Earlier this week I noticed a couple of very readable open access papers in which the authors discuss the potential for rejuvenation of stem cells as a means to address some aspects of aging. Reversing age-related stem cell decline has long been a topic of considerable interest in the broader longevity science and advocacy communities, ever since the stem cell medicine industry started up in earnest. Indeed, back in the early days of SENS rejuvenation research advocacy, when stem cells were in the news every other week, it was frequently necessary to emphasize that stem cell repair and replacement was just one of a range of necessary approaches to the treatment of aging. Even if an individual’s stem cells were somehow perpetually kept in pristine condition, the other forms of cell and tissue damage that lie at the root of aging would still result in degeneration and death. The degree of benefit achieved from fixing just one type of damage is an open question – we will most likely only find out some years after the relevant therapies become widely available, as is about to happen for senescent cell clearance.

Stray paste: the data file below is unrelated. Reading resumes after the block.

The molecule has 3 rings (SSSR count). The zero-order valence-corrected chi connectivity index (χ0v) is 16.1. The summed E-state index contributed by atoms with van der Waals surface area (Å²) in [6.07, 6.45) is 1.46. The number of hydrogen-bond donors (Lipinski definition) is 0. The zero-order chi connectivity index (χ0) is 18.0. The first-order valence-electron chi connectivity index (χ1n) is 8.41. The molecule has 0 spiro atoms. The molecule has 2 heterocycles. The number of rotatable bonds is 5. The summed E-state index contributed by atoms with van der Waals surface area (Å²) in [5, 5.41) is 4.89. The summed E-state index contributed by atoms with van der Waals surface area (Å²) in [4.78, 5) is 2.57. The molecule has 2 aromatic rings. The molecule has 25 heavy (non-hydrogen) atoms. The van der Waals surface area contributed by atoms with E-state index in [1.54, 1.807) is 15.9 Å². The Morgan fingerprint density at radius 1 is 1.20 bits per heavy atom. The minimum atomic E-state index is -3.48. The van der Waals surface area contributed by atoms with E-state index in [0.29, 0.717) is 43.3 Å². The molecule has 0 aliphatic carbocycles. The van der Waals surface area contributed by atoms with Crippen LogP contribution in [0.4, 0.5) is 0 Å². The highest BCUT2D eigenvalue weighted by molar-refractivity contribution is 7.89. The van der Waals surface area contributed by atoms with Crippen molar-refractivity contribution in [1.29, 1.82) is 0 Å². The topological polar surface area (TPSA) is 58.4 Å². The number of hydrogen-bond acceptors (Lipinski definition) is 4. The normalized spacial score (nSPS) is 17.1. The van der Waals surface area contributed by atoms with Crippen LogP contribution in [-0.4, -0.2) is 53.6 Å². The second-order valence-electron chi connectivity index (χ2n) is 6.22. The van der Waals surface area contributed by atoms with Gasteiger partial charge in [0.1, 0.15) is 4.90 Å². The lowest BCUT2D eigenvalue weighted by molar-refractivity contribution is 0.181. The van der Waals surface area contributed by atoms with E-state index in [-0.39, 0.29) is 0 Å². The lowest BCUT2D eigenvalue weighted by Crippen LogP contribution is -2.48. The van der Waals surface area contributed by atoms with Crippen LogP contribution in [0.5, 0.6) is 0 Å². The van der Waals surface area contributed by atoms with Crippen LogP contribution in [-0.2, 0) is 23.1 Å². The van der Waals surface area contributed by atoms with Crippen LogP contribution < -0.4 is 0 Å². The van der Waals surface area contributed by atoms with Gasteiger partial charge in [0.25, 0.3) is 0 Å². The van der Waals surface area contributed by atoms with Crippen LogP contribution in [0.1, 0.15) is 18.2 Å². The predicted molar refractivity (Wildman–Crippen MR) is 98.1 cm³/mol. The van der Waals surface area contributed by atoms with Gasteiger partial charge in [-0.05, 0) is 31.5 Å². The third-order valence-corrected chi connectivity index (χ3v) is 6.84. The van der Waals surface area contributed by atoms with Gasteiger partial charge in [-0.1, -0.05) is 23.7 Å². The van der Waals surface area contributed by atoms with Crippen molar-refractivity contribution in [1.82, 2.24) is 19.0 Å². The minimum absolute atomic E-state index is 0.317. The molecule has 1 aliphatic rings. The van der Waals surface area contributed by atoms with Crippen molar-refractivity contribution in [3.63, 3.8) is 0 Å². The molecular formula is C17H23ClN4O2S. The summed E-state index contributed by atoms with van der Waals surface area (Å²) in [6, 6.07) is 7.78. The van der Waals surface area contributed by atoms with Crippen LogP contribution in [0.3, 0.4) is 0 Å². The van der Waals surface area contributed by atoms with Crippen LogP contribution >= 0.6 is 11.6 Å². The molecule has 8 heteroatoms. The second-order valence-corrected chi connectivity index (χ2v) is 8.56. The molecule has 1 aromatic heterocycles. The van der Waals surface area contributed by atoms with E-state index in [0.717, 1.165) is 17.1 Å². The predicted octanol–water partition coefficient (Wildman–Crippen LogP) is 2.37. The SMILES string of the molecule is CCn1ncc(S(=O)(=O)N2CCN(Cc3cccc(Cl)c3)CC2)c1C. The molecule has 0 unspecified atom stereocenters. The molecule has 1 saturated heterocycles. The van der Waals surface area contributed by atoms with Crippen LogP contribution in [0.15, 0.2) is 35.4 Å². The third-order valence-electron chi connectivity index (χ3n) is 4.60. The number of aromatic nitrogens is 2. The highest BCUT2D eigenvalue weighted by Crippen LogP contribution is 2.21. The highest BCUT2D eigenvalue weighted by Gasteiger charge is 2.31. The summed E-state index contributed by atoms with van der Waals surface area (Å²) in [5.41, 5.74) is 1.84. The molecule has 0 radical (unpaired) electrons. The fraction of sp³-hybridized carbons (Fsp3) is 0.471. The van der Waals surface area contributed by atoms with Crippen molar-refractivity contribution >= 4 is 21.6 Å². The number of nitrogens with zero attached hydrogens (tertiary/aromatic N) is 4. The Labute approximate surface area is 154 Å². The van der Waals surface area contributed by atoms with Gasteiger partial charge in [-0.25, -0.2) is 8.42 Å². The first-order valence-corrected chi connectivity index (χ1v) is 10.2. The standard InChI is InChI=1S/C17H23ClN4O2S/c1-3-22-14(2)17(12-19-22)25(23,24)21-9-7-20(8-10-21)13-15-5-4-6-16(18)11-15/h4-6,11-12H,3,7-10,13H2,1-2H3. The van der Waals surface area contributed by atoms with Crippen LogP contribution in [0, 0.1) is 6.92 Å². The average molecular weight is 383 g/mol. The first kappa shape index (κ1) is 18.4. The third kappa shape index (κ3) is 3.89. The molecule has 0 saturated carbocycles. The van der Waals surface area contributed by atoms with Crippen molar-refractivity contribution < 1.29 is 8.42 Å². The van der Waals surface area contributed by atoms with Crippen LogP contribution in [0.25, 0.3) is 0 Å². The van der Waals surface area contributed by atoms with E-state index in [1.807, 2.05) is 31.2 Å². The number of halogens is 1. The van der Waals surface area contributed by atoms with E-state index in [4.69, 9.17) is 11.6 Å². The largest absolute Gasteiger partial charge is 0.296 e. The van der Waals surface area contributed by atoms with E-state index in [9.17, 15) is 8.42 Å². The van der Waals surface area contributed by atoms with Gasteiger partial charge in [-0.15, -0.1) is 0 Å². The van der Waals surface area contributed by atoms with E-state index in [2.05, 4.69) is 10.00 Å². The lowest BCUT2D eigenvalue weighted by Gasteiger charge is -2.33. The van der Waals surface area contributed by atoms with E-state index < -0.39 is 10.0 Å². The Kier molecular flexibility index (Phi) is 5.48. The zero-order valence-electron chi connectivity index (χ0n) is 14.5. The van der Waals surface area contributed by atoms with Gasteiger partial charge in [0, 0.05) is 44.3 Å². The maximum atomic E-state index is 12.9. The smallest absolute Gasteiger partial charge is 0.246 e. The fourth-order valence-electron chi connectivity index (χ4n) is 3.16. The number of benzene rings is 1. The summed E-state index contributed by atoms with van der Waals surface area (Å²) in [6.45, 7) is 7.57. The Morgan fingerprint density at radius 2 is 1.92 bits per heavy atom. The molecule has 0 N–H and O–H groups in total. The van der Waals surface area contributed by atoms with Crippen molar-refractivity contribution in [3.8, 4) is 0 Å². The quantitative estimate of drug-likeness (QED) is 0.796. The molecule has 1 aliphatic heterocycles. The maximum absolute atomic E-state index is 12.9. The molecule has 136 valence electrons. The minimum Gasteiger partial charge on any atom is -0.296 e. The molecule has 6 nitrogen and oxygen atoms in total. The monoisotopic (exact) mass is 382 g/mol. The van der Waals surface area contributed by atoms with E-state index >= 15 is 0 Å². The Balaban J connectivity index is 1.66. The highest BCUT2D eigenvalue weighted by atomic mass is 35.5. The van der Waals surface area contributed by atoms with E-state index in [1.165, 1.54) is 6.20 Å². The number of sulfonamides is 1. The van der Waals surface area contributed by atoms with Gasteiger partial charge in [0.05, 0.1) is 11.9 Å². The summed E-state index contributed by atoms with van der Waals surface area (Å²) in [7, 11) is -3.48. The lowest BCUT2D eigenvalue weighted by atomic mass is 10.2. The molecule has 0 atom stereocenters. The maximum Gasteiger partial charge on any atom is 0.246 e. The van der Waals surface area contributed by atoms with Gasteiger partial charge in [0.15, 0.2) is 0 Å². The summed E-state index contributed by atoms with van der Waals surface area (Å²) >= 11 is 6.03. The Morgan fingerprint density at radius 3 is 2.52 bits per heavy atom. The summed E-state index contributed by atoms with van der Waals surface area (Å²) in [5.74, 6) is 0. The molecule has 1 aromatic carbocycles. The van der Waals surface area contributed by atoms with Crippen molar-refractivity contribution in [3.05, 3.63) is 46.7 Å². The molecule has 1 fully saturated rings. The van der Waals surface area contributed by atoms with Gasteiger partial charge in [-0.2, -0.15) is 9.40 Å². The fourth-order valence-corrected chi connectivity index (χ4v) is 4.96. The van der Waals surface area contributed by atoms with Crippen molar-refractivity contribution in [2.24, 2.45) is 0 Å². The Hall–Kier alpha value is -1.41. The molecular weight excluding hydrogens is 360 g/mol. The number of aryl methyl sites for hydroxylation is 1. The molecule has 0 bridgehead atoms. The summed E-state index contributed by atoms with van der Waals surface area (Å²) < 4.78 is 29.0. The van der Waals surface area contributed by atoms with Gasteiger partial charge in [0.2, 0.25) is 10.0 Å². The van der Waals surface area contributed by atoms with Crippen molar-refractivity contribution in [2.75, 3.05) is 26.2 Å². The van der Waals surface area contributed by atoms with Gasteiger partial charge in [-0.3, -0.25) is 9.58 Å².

Stem cells and their supporting structures are, of course, important in the aging process. Stem cells are responsible for generating replacement somatic cells needed to keep tissues functioning, but with advancing age the supply of new cells dwindles. This decline is one of the causes of frailty and organ failure. At present it looks likely that the changes in stem cell activity are as much a matter of altered cell signaling as of damage to the stem cells themselves. Temporarily restored signaling may be one of the means by which cell therapies produce benefits, by putting native cells back to work. Why does signaling change with aging, however? From an evolutionary perspective this reaction to rising levels of damage may exist because it serves to reduce cancer risk and thereby lengthen life, at the cost of a slower demise through organ failure, though programmed aging advocates would argue that stem cell decline is selected to promote aging as a fitness strategy. From a purely mechanical perspective, it is still up for debate as to the degree to which stem cell declines are secondary to the other forms of molecular damage and waste accumulation outlined in the SENS view of aging. It isn’t unreasonable to think that comprehensive repair elsewhere would lead to some degree of renewed stem cell activity as the signaling environment becomes more youthful.